South Georgia is a sub Antarctic island rich in natural, social and political history. It is located in the South Atlantic Ocean, near the Falkland Islands, and welcomes thousands of visitors annually. South Georgia Museum is situated in the Villa of an old whaling station in Grytviken, and houses artefacts of the whaling and sealing industries, Antarctic Explorer Ernest Shackleton, and natural and military history. South Georgia was partly the scene of the Falklands War in 1982, and is now
28 April 2009 Paul Rowe (Vernon Systems) and Pamela Lovis (Museum of New Zealand Te Papa Tongarewa) spoke about NZMuseums and eHive at the annual Museums and the Web conference. This year the conference was in Indianapolis. The conference attracts hundreds of museum technology experts from around the world, showcasing new internet related development in the museum community and with discussions on a range of issues facing museums on the web. The conference presentation is now available on Slideshare
Today’s update to the site included some major additions: Sign up for an account After running a closed beta on the site over the first part of the year, we’re now ready to open it up for all interested users. You can now sign up through the link on the top right. New Administrator Options for Communities Any communities can now have an additional approval step before an account can join the community. The community administrator can view lists of
The Waitangi Treaty Grounds are the historical site of the signing of Te Tiriti o Waitangi (The Treaty of Waitangi); New Zealand’s founding document. The 506 hectare site was gifted to New Zealand in trust by Lord and Lady Bledisloe in 1932 and is now home to numerous artefacts of key historical significance, as well as being a vibrant and active historical site. Their collections comprise Māori and Pākehā historical artefacts, archives and art. Go to Waitangi National Trust »
A minor update to eHive was performed on 31 March 2009. It included: New short aliases for common fields to save typing when searching. You can read about search aliases in the Help Topic –http://en.wiki.ehive.com/wiki/Searching#Internal_field_names Payment screen now live for account purchases and renewals
It’s been seven weeks since the last update to eHive and the team at Vernon Systems have been busy. The 12 March 2009 update includes: New tab in the create/edit screen for Acquisition – 13 new fields covering acquisition notes, value, funding, credits and provenance. New tab in the create/edit screen for Administration – 29 new fields covering status, activities, deaccessioning, copyright, research and comments. New tab in the create/edit screen for Conservation – 27 new fields covering original and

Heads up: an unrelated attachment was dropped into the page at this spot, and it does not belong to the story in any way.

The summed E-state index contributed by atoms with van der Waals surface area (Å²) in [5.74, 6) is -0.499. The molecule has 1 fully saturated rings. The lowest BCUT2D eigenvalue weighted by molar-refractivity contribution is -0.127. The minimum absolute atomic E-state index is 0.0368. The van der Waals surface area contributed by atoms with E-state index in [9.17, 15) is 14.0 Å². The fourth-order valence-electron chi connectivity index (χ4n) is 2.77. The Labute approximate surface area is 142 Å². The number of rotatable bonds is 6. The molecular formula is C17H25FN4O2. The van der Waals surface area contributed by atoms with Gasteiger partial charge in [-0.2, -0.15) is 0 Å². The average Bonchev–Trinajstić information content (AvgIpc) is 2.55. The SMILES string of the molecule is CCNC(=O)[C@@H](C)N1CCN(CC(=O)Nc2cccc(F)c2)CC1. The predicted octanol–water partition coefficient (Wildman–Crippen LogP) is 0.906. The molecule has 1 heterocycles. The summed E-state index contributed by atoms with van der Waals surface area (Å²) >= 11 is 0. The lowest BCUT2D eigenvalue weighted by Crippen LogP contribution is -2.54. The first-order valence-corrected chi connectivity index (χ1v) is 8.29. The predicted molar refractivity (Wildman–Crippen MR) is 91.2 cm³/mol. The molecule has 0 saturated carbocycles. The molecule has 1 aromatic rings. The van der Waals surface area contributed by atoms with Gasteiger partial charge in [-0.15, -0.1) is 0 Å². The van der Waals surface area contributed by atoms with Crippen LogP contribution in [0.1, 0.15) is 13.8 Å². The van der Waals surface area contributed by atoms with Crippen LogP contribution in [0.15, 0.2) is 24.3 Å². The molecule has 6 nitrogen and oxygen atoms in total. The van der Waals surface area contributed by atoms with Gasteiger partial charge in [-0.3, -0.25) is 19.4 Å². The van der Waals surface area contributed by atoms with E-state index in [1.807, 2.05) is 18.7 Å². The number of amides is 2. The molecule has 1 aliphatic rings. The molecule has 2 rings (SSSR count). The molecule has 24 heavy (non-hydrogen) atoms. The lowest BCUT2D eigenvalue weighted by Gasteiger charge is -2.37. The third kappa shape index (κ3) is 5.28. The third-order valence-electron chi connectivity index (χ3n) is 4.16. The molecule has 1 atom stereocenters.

Owaka Museum is situated in the beautiful Catlins region of the South Island of New Zealand. This award- winning museum is a new facility, and has been a real focal point for the community since it opened in 2007. Its collections detail the pioneering history of the area, with focus also on the coastal environment and its unique history. The collections reveal fantastic tales of early industry, life in the remote pioneering community, and the challenges of farming and living
Two minor updates to eHive were performed during January 2009. These included several fixes and enhancements: Stylesheet changes to fix page displays in some browsers (particularly Internet Explorer 6.0) Fixed a problem saving changes to the edit (create) screen Added new sorting options in the result views Reduced the compression in image thumbnails to give better quality
‘User Tagging of Online Cultural Heritage Items’ is a paper that has been prepared by a team of four staff from various Australian museums, archives and libraries on the value of user tagging. The paper is the result of a survey of Australian and New Zealand cultural institutions, and comes to some interesting conclusions.
The Museum of Scottish Lighthouses explores the innovation, sacrifice and daring of Scottish shipping history. Hundreds of lighthouses have been in use in Scotland since the 1700s to protect ships from the treacherous coasts. There were also dangers on land, with the coastline claiming the lives of Lighthouse keepers. Lighthouses evolved from a using a naked flame to using gigantic lenses and technology. Read more about the Museum of Scottish Lighthouses and view their first objects on eHive. Go to
The beta version of eHive is currently available. If you want to request a beta account now, write to us at email@example.com The eHive team is hard at work enhancing features and creating new ways to get the most out of eHive. There are several features that you will see on eHive in the coming months.
The major focus for the development team over the last month has been the community functions of the system. With eHive, all content is stored in a giant database running on parallel servers. Individual account holders (e.g. a museum or private collector) can manage their collection in their own private area just like they would in a traditional package installed on their computer. However, having all of the information stored in one place makes it very easy for users to